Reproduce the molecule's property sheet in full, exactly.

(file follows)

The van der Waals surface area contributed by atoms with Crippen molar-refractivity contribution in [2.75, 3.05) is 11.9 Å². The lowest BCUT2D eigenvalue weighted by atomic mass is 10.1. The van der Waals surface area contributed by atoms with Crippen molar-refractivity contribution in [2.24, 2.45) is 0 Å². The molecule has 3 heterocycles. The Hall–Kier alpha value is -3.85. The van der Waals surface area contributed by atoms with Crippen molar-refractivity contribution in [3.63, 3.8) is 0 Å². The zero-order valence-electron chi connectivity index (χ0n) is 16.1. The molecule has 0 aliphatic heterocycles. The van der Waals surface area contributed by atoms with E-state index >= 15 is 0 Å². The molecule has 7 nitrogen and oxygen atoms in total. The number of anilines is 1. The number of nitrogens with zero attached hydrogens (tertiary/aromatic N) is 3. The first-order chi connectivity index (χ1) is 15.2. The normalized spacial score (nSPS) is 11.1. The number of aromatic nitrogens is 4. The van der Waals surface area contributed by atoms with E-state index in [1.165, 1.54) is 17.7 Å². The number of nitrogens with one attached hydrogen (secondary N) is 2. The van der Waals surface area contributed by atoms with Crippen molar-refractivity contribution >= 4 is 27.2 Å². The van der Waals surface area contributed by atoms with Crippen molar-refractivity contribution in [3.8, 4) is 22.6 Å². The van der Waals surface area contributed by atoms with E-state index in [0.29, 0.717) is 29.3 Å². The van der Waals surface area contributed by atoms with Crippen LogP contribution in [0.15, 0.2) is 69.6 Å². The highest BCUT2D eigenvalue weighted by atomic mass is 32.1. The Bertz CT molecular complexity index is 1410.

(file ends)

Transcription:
The van der Waals surface area contributed by atoms with Crippen molar-refractivity contribution in [2.75, 3.05) is 11.9 Å². The lowest BCUT2D eigenvalue weighted by atomic mass is 10.1. The van der Waals surface area contributed by atoms with Crippen molar-refractivity contribution in [2.24, 2.45) is 0 Å². The molecule has 3 heterocycles. The Hall–Kier alpha value is -3.85. The van der Waals surface area contributed by atoms with Crippen molar-refractivity contribution in [3.63, 3.8) is 0 Å². The zero-order valence-electron chi connectivity index (χ0n) is 16.1. The molecule has 0 aliphatic heterocycles. The van der Waals surface area contributed by atoms with E-state index >= 15 is 0 Å². The molecule has 7 nitrogen and oxygen atoms in total. The number of anilines is 1. The number of nitrogens with zero attached hydrogens (tertiary/aromatic N) is 3. The first-order chi connectivity index (χ1) is 15.2. The normalized spacial score (nSPS) is 11.1. The number of aromatic nitrogens is 4. The van der Waals surface area contributed by atoms with E-state index in [1.165, 1.54) is 17.7 Å². The number of nitrogens with one attached hydrogen (secondary N) is 2. The van der Waals surface area contributed by atoms with Crippen molar-refractivity contribution >= 4 is 27.2 Å². The van der Waals surface area contributed by atoms with Crippen molar-refractivity contribution in [3.8, 4) is 22.6 Å². The van der Waals surface area contributed by atoms with E-state index in [0.29, 0.717) is 29.3 Å². The van der Waals surface area contributed by atoms with Crippen LogP contribution in [0.15, 0.2) is 69.6 Å². The highest BCUT2D eigenvalue weighted by atomic mass is 32.1. The Bertz CT molecular complexity index is 1410.